Native Advertising: The AdBlock Antidote?
AdBlock and Adblock Plus, the web’s most popular extensions and open-source content filters, have offered people a quick-fix solution to make online browsing more seamless and smooth.
“Surf the web without annoying ads!” Adblock Plus proclaims, having roped in over 200 million downloads since 2011. But do web surfers really have a choice when they’re constantly bombarded with intrusive ads? Erik Martin, general manager at Reddit, argues that netizens are being “pushed” into using ad-blocking software just to escape the chaos of pop-up and auto-play video ads that have for so long plagued our modern, broken web.
As more and more web surfers—specifically internet-savvy millennials—continue to take advantage of easy-to-install plug-ins like AdBlock and Adblock Plus, the end of the display and pre-roll ad may not be too far off.
How AdBlock is affecting advertisers
The impact of ad-blocking software has been deeply felt by many media outlets, from giants like Google to small enthusiast sites like Geekzone. In 2012, ad-blocking software alone cost Google roughly $887 million in revenue. In 2013, Geekzone “lost more than a quarter of its display ad impressions” due to ad-blocking software, as publisher Mauricio Freitas told Computerworld in January.
But while companies like Google can afford certain loopholes, like paying their way onto Adblock Plus’s “Acceptable Ads” whitelist, smaller outlets don’t have the same luxuries.
Native advertising: The AdBlock antidote?
Though only about six percent of Internet users are currently using AdBlock, it still looms as a threat to advertisers and publishers alike, especially if younger generations adopt the technology in droves. And while those advertisers and publishers may not be able to stop their ads from being blocked, there is an alternative solution: creating native content that blends into the user’s online experience and doesn’t pester them like a gnat they want to swat away.
“AdBlock technology may appear to be threat to digital advertising on the surface, but the complete eradication of display or pre-roll advertising would result in a significant impact to content owners’ ability to monetize their product,” says Alison Ebbecke, assistant professor of advertising at Temple University. “With advertising revenue streams reduced or eliminated completely, content owners would be faced with either raising increasingly stricter paywalls or reinventing what display or video advertising entails.”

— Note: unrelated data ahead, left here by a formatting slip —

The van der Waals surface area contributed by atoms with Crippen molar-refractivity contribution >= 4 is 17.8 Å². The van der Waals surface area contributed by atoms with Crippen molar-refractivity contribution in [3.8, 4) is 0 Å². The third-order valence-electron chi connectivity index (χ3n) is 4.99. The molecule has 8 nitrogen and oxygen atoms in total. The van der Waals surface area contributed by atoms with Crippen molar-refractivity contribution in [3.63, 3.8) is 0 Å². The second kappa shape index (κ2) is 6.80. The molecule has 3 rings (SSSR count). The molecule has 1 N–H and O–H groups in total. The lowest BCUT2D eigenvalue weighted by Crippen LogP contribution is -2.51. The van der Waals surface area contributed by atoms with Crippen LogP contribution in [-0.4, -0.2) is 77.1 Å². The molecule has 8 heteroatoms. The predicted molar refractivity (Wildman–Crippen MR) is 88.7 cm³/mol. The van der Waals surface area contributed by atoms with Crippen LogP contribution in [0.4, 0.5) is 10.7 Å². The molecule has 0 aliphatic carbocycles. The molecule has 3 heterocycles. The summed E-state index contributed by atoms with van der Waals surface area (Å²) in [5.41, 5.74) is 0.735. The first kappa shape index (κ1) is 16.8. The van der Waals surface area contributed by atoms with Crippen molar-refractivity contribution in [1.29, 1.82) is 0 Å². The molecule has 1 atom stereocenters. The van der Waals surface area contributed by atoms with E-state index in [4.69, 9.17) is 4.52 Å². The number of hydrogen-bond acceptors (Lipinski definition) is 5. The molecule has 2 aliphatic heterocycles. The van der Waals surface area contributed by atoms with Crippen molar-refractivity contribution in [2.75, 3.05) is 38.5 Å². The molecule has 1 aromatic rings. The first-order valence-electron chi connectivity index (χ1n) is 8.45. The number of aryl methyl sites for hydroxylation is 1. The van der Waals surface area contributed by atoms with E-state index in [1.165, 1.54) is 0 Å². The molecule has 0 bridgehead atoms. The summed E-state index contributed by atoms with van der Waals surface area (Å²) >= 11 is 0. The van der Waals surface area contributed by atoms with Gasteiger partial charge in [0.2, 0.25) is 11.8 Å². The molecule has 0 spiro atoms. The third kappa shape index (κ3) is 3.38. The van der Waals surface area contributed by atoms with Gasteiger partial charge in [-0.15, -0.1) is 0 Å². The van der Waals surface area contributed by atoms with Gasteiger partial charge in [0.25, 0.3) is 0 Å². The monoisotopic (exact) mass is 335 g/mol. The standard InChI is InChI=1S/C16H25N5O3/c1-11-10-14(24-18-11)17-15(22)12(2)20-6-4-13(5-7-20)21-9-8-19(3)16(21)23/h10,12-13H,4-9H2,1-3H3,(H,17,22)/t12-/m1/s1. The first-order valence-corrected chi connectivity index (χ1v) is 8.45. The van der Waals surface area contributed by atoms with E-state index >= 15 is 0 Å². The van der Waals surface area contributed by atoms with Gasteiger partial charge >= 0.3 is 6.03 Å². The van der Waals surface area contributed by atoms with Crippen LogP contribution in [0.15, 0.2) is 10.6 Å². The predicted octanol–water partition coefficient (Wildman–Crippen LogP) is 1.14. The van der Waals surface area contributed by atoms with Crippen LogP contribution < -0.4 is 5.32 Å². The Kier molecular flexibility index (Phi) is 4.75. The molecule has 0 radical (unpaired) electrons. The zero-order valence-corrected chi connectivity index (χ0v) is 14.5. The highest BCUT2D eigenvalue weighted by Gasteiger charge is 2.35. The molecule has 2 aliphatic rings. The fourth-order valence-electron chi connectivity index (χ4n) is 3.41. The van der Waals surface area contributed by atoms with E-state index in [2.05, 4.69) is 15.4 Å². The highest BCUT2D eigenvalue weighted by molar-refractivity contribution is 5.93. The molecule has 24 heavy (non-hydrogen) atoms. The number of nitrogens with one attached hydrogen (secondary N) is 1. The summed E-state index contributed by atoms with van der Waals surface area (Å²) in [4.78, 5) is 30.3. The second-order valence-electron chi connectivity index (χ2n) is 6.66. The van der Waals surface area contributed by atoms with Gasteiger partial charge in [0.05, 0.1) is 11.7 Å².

In the past year, we’ve seen nearly every major publisher—from BuzzFeed to Forbes to The New York Times—partner with major brands like Dell and Virgin Mobile to publish sponsored posts on their sites with much success. And we’ve seen brands continue to invest in their owned content plays. Think American Express’s highly popular OPEN Forum, Red Bull’s Red Bulletin, and Net-a-Porter’s celebrity-studded Porter.
And other intriguing experiments are underway. YouTube has found one potential solution: pay-per-view content, which allows popular video creators the ability to offer their loyal fanbases exclusive content for a small price. Meanwhile, OkCupid created a clever banner in place of where ads would normally be on its site. The banner politely asks that users donate $5 in exchange for “removing all ads from the site forever,” and even goes so far as to sympathize with them, referring to display ads as “garbage” content.
The highly popular dating site also offers optional premium services to improve browsing and match-finding, which has proven to be a popular alternative to an ad-riddled interface, and may be a possible solution for smaller companies and publishers who want their exclusive content to come at a cost.
Could this be the start of a new digital advertising world? As Ebbecke puts it, “Advertising will continue to exist in a similar form, even if the packaging or delivery looks slightly unfamiliar.”
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